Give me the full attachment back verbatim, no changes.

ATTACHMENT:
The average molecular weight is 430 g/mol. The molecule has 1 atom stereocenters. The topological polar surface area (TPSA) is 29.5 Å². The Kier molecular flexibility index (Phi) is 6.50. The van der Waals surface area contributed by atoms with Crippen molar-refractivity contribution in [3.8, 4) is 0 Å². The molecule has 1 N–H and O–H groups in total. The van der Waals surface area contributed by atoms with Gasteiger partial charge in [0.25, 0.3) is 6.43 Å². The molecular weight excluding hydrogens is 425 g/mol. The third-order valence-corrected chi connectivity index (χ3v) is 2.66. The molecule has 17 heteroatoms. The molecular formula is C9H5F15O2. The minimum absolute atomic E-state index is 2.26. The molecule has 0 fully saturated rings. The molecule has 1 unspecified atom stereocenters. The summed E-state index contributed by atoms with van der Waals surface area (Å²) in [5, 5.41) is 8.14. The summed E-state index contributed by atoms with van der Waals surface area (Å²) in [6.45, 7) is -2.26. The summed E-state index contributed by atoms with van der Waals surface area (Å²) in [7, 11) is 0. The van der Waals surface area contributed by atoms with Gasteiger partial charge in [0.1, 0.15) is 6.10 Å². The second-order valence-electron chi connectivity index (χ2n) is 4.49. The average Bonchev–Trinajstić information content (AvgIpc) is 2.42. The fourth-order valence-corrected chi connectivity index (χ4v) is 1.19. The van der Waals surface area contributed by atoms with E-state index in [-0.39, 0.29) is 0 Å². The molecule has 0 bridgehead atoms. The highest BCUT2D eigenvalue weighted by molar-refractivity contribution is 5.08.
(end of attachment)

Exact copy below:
The average molecular weight is 430 g/mol. The molecule has 1 atom stereocenters. The topological polar surface area (TPSA) is 29.5 Å². The Kier molecular flexibility index (Phi) is 6.50. The van der Waals surface area contributed by atoms with Crippen molar-refractivity contribution in [3.8, 4) is 0 Å². The molecule has 1 N–H and O–H groups in total. The van der Waals surface area contributed by atoms with Gasteiger partial charge in [0.25, 0.3) is 6.43 Å². The molecular weight excluding hydrogens is 425 g/mol. The third-order valence-corrected chi connectivity index (χ3v) is 2.66. The molecule has 17 heteroatoms. The molecular formula is C9H5F15O2. The minimum absolute atomic E-state index is 2.26. The molecule has 0 fully saturated rings. The molecule has 1 unspecified atom stereocenters. The summed E-state index contributed by atoms with van der Waals surface area (Å²) in [5, 5.41) is 8.14. The summed E-state index contributed by atoms with van der Waals surface area (Å²) in [6.45, 7) is -2.26. The summed E-state index contributed by atoms with van der Waals surface area (Å²) in [7, 11) is 0. The van der Waals surface area contributed by atoms with Gasteiger partial charge in [0.1, 0.15) is 6.10 Å². The second-order valence-electron chi connectivity index (χ2n) is 4.49. The average Bonchev–Trinajstić information content (AvgIpc) is 2.42. The fourth-order valence-corrected chi connectivity index (χ4v) is 1.19. The van der Waals surface area contributed by atoms with E-state index in [-0.39, 0.29) is 0 Å². The molecule has 0 bridgehead atoms. The highest BCUT2D eigenvalue weighted by molar-refractivity contribution is 5.08.